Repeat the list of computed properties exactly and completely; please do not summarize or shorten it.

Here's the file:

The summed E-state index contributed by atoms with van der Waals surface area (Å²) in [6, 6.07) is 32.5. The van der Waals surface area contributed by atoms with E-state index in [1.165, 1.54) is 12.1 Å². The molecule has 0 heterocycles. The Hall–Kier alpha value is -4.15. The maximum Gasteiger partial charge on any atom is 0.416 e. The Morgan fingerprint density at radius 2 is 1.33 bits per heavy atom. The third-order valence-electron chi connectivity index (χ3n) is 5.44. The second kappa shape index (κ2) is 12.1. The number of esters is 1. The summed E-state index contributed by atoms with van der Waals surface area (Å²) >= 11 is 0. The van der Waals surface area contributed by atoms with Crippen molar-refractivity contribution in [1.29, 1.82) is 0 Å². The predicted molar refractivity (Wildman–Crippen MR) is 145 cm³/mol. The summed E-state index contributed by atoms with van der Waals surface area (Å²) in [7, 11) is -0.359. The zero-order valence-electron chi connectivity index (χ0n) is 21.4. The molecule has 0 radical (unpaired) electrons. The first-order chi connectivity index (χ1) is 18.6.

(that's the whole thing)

The summed E-state index contributed by atoms with van der Waals surface area (Å²) in [6, 6.07) is 32.5. The van der Waals surface area contributed by atoms with E-state index in [1.165, 1.54) is 12.1 Å². The molecule has 0 heterocycles. The Hall–Kier alpha value is -4.15. The maximum Gasteiger partial charge on any atom is 0.416 e. The Morgan fingerprint density at radius 2 is 1.33 bits per heavy atom. The third-order valence-electron chi connectivity index (χ3n) is 5.44. The second kappa shape index (κ2) is 12.1. The number of esters is 1. The summed E-state index contributed by atoms with van der Waals surface area (Å²) >= 11 is 0. The van der Waals surface area contributed by atoms with Crippen molar-refractivity contribution in [1.29, 1.82) is 0 Å². The predicted molar refractivity (Wildman–Crippen MR) is 145 cm³/mol. The summed E-state index contributed by atoms with van der Waals surface area (Å²) in [7, 11) is -0.359. The zero-order valence-electron chi connectivity index (χ0n) is 21.4. The molecule has 0 radical (unpaired) electrons. The first-order chi connectivity index (χ1) is 18.6.